I've been thinking a lot about this topic lately, so Rich's article is timely. Rich says that we are finally at the table, security is a legit "thing" now, and we should stop whining about FUD, products, sales people, and a host of other things.
First, we're not complaining, well some of us may be, but most of us are trying to keep this business away from FUD and stop people from using half-baked products. This is important to business, any business, not just security, and it’s important for all of us to understand business as it related to security. I hear ya Rich, not all of us do, and we could benefit from a "Business 101 for Security Professionals Course." I have a degree in business, and it was nothing more than experience that taught me what I know, albeit I am still learning. The business landscape is constantly changing, and we have to roll with the punches as technology, and the security of the technology, constantly changes. Okay, enough rambling, let me address Rich's points, some of which are really spot on.
1) Hate the endless compliance cycle? For most of you it's the only reason executives listen to you at all. - Really? If the only reason stakeholders listen to me is because of PCI, I am doing it WRONG. Compliance is one phase of the game, don't forget about raw security and that thing called risk management. If you can't work with your management on all three fronts, you are playing a losing game (hopefully its not global thermonuclear war).
2) Hate the "industry"? Name me one other area of society involving big money that doesn't become dominated by some sort of industry. - I think we're dominated by business, and if you don't understand the business, you shouldn't be complaining. That’s not to say we all can't work to make this industry have integrity.
3) Despondent over lack of innovation? Then stop buying the same crap you buy every year and invest in the products struggling to innovate - I could not agree more! We have crappy products because people buy them.
4) Tired of users who just don't get it? How about you stop pretending human behavior can change and that just because you see something a certain way you're any better than everyone else. BINGO! Don't give up on user education, but continue to use innovative technologies that protect the user and let them do their jobs.
5) Pissed at careless developers? Go write a secure piece of software on time, budget, and specifications, and come talk to me again. - Yes, writing secure software is hard. However, this is another area where you can use education, coupled with technology, to make resilient software. There are many efforts in this area, Rugged, Dan Kaminskies project.
6) Shocked that the bad guys are targeting you personally? Why the f* wouldn't they try to remove or distract the guards? Do you want to be friends? - So true, I used to hear "No one would want to hack us." Get over it, people want to hack you. They are many. They have all different motives. They come in all shapes, flavors, and sizes. Defense is hard, be creative.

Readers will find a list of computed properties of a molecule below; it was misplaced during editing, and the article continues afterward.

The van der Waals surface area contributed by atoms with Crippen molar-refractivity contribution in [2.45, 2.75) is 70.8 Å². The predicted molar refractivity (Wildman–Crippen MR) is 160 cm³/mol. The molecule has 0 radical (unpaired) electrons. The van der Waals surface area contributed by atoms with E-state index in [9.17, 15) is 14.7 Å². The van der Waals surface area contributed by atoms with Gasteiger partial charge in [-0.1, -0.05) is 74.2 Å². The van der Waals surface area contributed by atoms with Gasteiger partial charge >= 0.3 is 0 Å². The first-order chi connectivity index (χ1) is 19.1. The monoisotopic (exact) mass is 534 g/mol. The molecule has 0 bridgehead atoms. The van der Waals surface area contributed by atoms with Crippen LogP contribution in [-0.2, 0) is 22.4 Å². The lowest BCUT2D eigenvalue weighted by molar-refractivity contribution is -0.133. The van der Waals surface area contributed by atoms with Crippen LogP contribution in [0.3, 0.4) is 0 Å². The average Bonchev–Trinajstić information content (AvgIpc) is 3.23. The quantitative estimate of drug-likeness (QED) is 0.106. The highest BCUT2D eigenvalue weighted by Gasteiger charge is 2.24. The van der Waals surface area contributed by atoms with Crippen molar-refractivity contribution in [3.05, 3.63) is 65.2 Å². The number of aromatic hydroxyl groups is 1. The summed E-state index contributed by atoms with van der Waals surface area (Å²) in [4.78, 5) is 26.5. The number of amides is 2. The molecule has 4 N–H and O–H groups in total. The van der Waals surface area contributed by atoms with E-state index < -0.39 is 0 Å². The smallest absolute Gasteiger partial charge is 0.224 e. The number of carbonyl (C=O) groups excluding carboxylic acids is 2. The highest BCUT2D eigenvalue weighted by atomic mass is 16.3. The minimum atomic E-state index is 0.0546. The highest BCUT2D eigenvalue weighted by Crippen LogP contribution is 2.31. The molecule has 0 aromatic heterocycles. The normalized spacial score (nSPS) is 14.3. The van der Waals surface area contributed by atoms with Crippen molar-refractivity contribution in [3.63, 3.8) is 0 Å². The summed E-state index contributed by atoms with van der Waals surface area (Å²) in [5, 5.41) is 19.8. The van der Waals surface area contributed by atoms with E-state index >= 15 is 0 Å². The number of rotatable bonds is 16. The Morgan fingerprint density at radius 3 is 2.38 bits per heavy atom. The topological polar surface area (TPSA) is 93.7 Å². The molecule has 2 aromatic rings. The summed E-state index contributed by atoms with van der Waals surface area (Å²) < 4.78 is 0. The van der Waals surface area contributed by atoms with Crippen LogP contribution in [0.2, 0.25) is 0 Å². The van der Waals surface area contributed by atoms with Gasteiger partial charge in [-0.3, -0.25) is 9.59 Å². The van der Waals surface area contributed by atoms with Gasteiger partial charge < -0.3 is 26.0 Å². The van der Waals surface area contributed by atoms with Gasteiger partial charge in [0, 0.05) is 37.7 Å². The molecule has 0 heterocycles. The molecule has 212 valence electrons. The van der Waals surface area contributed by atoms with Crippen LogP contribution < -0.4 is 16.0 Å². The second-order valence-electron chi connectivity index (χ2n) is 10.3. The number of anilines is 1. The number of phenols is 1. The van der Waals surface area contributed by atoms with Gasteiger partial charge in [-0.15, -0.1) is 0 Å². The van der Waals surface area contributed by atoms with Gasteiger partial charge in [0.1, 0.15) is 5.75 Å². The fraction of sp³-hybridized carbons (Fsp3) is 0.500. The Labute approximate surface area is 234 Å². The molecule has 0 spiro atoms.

7) Angry at vendors that lie about capabilities? Then stop forcing them to have dozens of widgets and performance capabilities you won't ever use or send back for a refund. - Whoa, how is it my fault that vendors lie about capabilities? It’s true, technology gets complicated because everyone wants something custom for their needs.
Dear vendors, provide your customers a nice API, tell them to hire some talented people, and stop requesting one off features. There's a start. Example, why do I need 8,000 features in my web browser or document publishing product? It’s a tough market, and features rule, but my bet is that you could sell module and trimmed down versions of software. The problem is human nature tells us that we want the "advanced" version of everything, not the basic, because heaven forbid we don't have a feature, like Mr. Clippy.
Finally, we think this is fun. Sure, we discussed a story where one individual said he was ready to quit on the last show, and that is sad. But we should also all understand that we are at a point where IT is learning the limitations of their security services and products. Many of us in the security industry have known this for quite some time. But it is nice that other members of management, and IT are starting to see it as well.
The point is this is a dynamic and fun field. Also, many of us know what and where security's limitations exist. This is a good thing. Now, we just need to do something about them.
In short, we agree with Rich. We need to stop complaining and start spending more time fixing problems.
Originally discussed during episode 234
John Strand will be teaching SANS 660 Advanced Network Penetration Testing and Metasploit for Penetration testers This April in Reston, VA April 15 - 23.